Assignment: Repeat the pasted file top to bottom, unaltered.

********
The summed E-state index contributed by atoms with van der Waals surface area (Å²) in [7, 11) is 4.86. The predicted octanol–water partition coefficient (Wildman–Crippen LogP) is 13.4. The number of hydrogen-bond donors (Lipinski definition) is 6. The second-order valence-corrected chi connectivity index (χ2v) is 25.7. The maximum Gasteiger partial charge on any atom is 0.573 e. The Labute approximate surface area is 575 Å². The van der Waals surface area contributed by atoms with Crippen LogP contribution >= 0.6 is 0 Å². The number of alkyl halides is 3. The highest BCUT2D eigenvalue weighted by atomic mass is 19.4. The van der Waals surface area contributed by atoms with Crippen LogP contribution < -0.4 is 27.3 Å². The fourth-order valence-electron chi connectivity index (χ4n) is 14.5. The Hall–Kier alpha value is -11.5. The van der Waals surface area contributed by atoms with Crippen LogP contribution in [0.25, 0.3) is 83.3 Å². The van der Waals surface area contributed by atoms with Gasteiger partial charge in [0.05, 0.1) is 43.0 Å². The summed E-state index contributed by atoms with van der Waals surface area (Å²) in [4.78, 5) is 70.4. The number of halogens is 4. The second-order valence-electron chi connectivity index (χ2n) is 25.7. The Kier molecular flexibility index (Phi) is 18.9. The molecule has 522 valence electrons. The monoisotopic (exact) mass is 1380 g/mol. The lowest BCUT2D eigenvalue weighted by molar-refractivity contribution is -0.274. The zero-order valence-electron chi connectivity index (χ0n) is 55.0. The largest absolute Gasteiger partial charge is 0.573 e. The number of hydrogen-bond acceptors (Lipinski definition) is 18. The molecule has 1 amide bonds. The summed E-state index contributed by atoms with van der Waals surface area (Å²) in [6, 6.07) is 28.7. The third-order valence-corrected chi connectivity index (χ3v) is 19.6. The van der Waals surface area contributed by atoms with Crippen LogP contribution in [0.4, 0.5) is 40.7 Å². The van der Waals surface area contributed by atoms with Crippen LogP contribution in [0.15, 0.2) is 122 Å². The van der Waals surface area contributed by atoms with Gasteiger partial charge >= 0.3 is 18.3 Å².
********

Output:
The summed E-state index contributed by atoms with van der Waals surface area (Å²) in [7, 11) is 4.86. The predicted octanol–water partition coefficient (Wildman–Crippen LogP) is 13.4. The number of hydrogen-bond donors (Lipinski definition) is 6. The second-order valence-corrected chi connectivity index (χ2v) is 25.7. The maximum Gasteiger partial charge on any atom is 0.573 e. The Labute approximate surface area is 575 Å². The van der Waals surface area contributed by atoms with Crippen LogP contribution >= 0.6 is 0 Å². The number of alkyl halides is 3. The highest BCUT2D eigenvalue weighted by atomic mass is 19.4. The van der Waals surface area contributed by atoms with Crippen LogP contribution < -0.4 is 27.3 Å². The fourth-order valence-electron chi connectivity index (χ4n) is 14.5. The Hall–Kier alpha value is -11.5. The van der Waals surface area contributed by atoms with Crippen LogP contribution in [0.25, 0.3) is 83.3 Å². The van der Waals surface area contributed by atoms with Gasteiger partial charge in [0.05, 0.1) is 43.0 Å². The summed E-state index contributed by atoms with van der Waals surface area (Å²) in [4.78, 5) is 70.4. The number of halogens is 4. The second-order valence-electron chi connectivity index (χ2n) is 25.7. The Kier molecular flexibility index (Phi) is 18.9. The molecule has 522 valence electrons. The monoisotopic (exact) mass is 1380 g/mol. The lowest BCUT2D eigenvalue weighted by molar-refractivity contribution is -0.274. The zero-order valence-electron chi connectivity index (χ0n) is 55.0. The largest absolute Gasteiger partial charge is 0.573 e. The number of hydrogen-bond acceptors (Lipinski definition) is 18. The molecule has 1 amide bonds. The summed E-state index contributed by atoms with van der Waals surface area (Å²) in [6, 6.07) is 28.7. The third-order valence-corrected chi connectivity index (χ3v) is 19.6. The van der Waals surface area contributed by atoms with Crippen LogP contribution in [0.4, 0.5) is 40.7 Å². The van der Waals surface area contributed by atoms with Crippen LogP contribution in [0.15, 0.2) is 122 Å². The van der Waals surface area contributed by atoms with Gasteiger partial charge >= 0.3 is 18.3 Å².